Attracting birds to your garden can be as simple as adding a small bird feeder and a regular supply of water. The benefits of attracting feathered friends to your garden are twofold: they will help to keep away unwanted bugs, such as mosquitoes and other insects that may attack your plants, and you have the added benefit of being able to sit back, relax, and enjoy their vivid colours and lively songs all summer long.
Set up a bird feeder. There is a wide range of styles, from the inexpensive--such as a tree hanging feeder, to the slightly more expensive--a free-standing feeder. The free-standing type is better if you have squirrels in your yard because they help to prevent the squirrels from eating the birdseed. Choose a few different kinds of seeds to draw different birds. Sunflower seeds are inexpensive and will attract most kinds of birds, while finches have a particular preference for thistle seed. Birds like sparrows, robins, towhees, and doves prefer to eat on the ground and scattering cracked corn and millet will keep them coming back for more.
Grow plants to attract birds. Plants, such as shrubs and bushes, will provide shelter for birds year round and will also give them a place to nest and rear their young. Once you have established safe places for birds to nest, they will generally return from year to year. Creeping vines, such as Virginia Creeper, offer an excellent mating and nesting haven for many species of bird. Holly bushes, privet trees, and conifers are also favourites. Berry trees will attract birds in the winter time when other food is scarce. Flowers, including snapdragon, black-eyed Susan, golden rod, butterfly bush, evening primrose, marigold, larkspur, yarrow, and thistle will also attract birds. If your garden is relatively open or you don’t have room to plant shrubs or trees, then another idea is to put up nesting boxes.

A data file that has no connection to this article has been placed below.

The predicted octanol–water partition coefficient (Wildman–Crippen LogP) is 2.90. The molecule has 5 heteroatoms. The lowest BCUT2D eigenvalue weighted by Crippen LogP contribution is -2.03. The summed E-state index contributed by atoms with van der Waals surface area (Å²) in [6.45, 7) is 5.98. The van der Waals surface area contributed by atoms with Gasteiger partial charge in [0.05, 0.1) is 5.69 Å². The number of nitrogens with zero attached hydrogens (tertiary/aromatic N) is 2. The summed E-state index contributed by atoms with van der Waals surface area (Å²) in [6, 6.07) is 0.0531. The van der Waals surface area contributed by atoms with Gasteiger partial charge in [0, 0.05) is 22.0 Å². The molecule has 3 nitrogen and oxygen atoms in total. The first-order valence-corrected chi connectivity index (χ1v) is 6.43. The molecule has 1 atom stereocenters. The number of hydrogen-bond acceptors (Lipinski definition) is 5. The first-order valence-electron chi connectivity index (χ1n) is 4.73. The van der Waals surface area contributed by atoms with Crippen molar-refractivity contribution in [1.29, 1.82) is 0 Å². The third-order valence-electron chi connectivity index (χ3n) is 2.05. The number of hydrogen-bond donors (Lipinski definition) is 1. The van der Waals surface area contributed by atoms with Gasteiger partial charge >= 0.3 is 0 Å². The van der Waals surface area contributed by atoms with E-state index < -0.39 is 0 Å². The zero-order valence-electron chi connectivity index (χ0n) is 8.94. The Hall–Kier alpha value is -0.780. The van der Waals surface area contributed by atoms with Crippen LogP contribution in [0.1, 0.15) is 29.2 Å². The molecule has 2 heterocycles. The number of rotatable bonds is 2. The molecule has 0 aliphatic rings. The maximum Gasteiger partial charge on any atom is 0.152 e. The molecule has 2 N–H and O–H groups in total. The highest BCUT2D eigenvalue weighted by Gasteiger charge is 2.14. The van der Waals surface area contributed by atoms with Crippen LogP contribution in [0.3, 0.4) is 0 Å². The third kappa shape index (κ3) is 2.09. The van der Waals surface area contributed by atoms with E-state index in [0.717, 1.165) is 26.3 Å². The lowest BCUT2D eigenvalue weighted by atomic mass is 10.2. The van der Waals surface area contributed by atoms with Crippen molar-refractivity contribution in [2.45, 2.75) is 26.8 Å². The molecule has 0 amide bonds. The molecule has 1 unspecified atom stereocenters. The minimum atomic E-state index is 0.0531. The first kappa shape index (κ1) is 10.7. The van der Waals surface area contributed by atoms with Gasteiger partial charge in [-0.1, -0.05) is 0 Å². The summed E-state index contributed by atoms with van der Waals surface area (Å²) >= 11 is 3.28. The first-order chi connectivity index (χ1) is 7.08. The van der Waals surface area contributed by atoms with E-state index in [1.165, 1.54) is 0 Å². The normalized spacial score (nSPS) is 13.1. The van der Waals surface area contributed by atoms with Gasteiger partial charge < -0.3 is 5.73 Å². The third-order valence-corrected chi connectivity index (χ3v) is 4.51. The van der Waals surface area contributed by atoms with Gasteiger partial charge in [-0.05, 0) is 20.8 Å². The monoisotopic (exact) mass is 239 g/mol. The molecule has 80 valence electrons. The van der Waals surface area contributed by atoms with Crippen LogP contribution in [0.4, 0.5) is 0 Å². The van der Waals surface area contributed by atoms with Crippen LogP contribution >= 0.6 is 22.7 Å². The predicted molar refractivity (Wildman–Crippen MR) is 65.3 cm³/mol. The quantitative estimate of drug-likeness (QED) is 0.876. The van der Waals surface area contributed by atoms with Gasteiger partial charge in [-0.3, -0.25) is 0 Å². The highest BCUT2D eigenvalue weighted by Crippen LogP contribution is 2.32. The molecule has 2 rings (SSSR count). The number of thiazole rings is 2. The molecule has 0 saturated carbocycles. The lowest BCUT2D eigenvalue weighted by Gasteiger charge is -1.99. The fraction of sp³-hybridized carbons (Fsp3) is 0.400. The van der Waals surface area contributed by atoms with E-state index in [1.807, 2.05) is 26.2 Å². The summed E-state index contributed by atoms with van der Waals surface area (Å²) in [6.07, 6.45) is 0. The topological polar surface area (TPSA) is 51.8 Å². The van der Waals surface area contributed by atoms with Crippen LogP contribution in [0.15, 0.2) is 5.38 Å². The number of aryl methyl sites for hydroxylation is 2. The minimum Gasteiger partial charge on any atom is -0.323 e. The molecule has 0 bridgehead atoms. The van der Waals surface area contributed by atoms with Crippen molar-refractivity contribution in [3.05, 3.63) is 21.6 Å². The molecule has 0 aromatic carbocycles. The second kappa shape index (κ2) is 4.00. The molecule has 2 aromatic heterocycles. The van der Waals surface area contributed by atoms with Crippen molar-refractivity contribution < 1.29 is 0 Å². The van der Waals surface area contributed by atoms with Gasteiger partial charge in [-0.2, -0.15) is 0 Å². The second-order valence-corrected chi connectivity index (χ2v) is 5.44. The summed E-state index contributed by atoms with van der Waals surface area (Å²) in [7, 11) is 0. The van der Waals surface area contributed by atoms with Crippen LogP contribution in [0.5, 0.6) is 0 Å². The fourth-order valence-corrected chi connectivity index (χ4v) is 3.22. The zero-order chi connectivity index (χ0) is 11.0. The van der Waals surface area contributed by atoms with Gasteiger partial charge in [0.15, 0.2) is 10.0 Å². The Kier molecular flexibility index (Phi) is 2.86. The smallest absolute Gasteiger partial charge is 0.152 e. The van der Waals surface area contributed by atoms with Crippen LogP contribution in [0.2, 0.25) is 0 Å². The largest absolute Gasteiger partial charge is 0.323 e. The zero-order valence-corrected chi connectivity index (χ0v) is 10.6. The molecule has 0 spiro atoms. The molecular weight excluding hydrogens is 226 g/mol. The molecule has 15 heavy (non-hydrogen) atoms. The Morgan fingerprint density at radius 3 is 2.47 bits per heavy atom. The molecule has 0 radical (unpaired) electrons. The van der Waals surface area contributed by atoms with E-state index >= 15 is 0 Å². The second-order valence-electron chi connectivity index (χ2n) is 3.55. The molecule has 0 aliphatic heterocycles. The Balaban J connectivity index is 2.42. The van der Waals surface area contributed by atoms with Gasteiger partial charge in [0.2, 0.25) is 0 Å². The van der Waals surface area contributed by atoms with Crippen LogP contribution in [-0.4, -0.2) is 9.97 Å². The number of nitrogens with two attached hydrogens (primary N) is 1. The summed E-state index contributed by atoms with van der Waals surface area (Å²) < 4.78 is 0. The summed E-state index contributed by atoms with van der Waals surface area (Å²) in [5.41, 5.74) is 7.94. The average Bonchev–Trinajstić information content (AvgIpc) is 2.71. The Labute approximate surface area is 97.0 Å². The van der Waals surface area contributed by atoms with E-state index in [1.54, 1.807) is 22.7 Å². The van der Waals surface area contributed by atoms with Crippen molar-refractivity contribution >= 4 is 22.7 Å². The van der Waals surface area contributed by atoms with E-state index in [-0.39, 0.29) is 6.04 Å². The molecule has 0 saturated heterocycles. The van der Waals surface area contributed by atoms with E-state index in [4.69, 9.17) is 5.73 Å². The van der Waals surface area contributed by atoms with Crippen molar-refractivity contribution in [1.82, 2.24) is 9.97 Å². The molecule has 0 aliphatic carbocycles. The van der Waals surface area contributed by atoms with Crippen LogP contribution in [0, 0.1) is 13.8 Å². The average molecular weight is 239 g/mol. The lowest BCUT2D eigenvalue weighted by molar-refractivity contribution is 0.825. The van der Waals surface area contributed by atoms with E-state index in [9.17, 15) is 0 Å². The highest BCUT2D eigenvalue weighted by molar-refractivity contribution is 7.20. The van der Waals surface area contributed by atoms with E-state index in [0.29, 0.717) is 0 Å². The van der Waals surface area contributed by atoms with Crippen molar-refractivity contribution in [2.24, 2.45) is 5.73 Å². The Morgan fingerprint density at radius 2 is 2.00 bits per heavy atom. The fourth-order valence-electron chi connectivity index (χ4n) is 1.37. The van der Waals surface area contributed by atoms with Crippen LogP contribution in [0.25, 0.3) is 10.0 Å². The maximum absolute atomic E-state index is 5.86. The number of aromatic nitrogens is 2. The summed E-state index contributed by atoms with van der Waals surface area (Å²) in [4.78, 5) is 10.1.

Create a water feature. This will not only add visual impact to your garden, but will give birds a resource for drinking and bathing during the drier months. Water features, from a small fountain to a traditional bird bath, will attract a wide variety of birds to your garden. If you want to create something more simple, a dish of water on the ground will suffice. Float a leaf on the surface so it’s easy for birds to recognise and empty it daily to avoid attracting mosquitos.
Plant brightly coloured, nectar-giving flowers to attract hummingbirds. Plants that will attract humming birds include honeysuckle, morning glory, azaleas, lantana, red buckeye, acanthus, and butterfly bush. Hummingbird feeders filled with sugar water can be bought from local garden stores along with the mixture for filling them. Feeders usually have bright red flowers attached that the hummingbirds can readily recognise.
Larger birds will eat crumbled dry dog food, which is a less expensive alternative to seed. Adding crumbled egg shells to your food source will help birds to digest the seed and add extra calcium to their diet. Keep the bird feeder clean to avoid encouraging the spread of disease. Most birds will be nesting between March and September so this is a great time to hold off on trimming back your hedges if they are not becoming too unruly.